A Tale of Two Super Ion Air Knives

A manufacturer of plastic bottles had a problem with static charge. Right after the bottles are extruded and cooled, they have an apparatus that “unscrambles” them and places them, single file, onto a conveyor. It does so with some fabric belts and plastic rollers. If you know anything of static electricity, dear reader, you probably recognize that there aren’t too many better ways to generate a static charge than to rub plastic against plastic, or (even worse) plastic & fabric together.  Here’s a prime example of the kind of static charge you can get, just from unrolling plastic film.

The separation of the non-conductive surfaces (like when this plastic film is unrolled) is capable of generating an incredible amount of static charge.

Now, the bottle makers didn’t have a static meter, but they didn’t need one to know they had issues:  the bottles that the “unscrambler” was putting on the belt were still very much “scrambled.”  They installed a Model 112209 9″ GEN4 Super Ion Air Knife Kit, to blow ionized air up from under the bottles as they entered the belt conveyor, and they did see what they’d call an improvement, but not quite what they’d call a solution.

Unfortunately, dissipating the static from just about half of the surface area of the bottle was still leaving them with half a problem.  However, by adding a Model 112009 9″ GEN4 Super Ion Air Knife (the 112209 Kit’s Power Supply has two outlets, and its Filter Separator & Pressure Regulator are capable of handling the flow to two 9″ Air Knives,) they were able to blow ionized air down from the other side, and up from where the first one was installed.  A soft “breeze” was all it took…a stronger air flow would have worked against the “unscrambler” anyway…because even at very low supply pressures, the Super Ion Air Knives produce an extremely fast static dissipation rate.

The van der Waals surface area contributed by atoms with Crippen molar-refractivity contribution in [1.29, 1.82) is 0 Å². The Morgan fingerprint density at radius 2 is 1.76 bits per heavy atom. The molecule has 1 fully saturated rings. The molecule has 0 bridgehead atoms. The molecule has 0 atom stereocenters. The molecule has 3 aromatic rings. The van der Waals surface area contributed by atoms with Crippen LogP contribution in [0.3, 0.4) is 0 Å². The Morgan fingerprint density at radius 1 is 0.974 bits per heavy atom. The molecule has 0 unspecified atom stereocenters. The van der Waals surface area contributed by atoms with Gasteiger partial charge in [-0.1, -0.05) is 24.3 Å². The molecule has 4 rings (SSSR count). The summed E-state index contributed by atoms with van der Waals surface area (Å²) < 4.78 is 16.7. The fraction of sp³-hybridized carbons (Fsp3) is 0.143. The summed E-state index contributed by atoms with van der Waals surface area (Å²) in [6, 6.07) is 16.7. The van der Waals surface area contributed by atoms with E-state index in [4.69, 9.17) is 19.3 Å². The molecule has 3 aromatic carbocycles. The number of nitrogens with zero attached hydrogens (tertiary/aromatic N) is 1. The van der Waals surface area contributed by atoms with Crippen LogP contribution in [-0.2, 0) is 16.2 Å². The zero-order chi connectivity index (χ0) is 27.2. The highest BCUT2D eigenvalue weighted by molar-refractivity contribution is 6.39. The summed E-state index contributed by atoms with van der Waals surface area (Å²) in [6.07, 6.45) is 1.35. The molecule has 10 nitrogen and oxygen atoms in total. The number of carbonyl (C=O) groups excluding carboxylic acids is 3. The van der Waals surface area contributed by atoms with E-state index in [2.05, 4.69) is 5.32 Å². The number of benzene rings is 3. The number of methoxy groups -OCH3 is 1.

Even with a 5psig supply…which makes for just a “whisper” of air flow, the EXAIR GEN4 Super Ion Air Knife eliminates a 5kV charge in under half a second.

If you’ve got problems with static charge, we’ve not only got improvements; we’ve got solutions. Give me a call to find out how we can help.

Static Returns with Colder Temperatures

The temperatures have been dipping a bit in Cincinnati.  One day it might top 80F (26C), the next it could only get up to 60F (15C).  So, its typical Cincinnati weather.

With the fluctuation in ambient temperatures comes a fluctuation in humidity and varying propensity for static.  Lower temperatures, and the corresponding aridity in the air which usually accompanies them, are prime conditions for generating static.  This is because the relative humidity (which is a percentage of moisture held in the air compared to the maximum it could hold (at a given temperature)) normally drops below 30%, which promotes static.

But why?

Lower relative humidity essentially means less moisture (water) in the air.  And, water conducts electricity very well.  So when relative humidity is above 30%, the surfaces and materials in a given environment will absorb the moisture in the air or they will form a very thin surface layer of moisture which dissipates accumulated static charges.  The thickness of the moisture layer increases with increased relative humidity, so when relative humidity drops, so does this layer on surfaces and materials.  Then, when this layer of moisture is no longer present, static can easily build up.